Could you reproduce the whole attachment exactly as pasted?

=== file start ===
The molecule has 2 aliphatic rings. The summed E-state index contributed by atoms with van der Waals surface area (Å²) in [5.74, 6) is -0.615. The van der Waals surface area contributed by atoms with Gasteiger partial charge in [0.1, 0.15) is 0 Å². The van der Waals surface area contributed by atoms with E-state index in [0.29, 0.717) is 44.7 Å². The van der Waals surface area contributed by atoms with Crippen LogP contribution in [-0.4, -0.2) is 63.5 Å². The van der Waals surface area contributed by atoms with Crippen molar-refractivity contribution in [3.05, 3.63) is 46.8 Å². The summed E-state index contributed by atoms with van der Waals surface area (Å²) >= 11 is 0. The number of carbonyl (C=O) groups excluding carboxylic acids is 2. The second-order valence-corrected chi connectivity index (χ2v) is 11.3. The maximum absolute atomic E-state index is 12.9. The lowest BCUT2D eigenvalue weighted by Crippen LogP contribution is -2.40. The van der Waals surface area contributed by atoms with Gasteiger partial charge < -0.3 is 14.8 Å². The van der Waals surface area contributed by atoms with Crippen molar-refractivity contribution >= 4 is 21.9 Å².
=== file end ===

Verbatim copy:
The molecule has 2 aliphatic rings. The summed E-state index contributed by atoms with van der Waals surface area (Å²) in [5.74, 6) is -0.615. The van der Waals surface area contributed by atoms with Gasteiger partial charge in [0.1, 0.15) is 0 Å². The van der Waals surface area contributed by atoms with E-state index in [0.29, 0.717) is 44.7 Å². The van der Waals surface area contributed by atoms with Crippen LogP contribution in [-0.4, -0.2) is 63.5 Å². The van der Waals surface area contributed by atoms with Crippen molar-refractivity contribution in [3.05, 3.63) is 46.8 Å². The summed E-state index contributed by atoms with van der Waals surface area (Å²) >= 11 is 0. The number of carbonyl (C=O) groups excluding carboxylic acids is 2. The second-order valence-corrected chi connectivity index (χ2v) is 11.3. The maximum absolute atomic E-state index is 12.9. The lowest BCUT2D eigenvalue weighted by Crippen LogP contribution is -2.40. The van der Waals surface area contributed by atoms with Gasteiger partial charge < -0.3 is 14.8 Å². The van der Waals surface area contributed by atoms with Crippen molar-refractivity contribution >= 4 is 21.9 Å².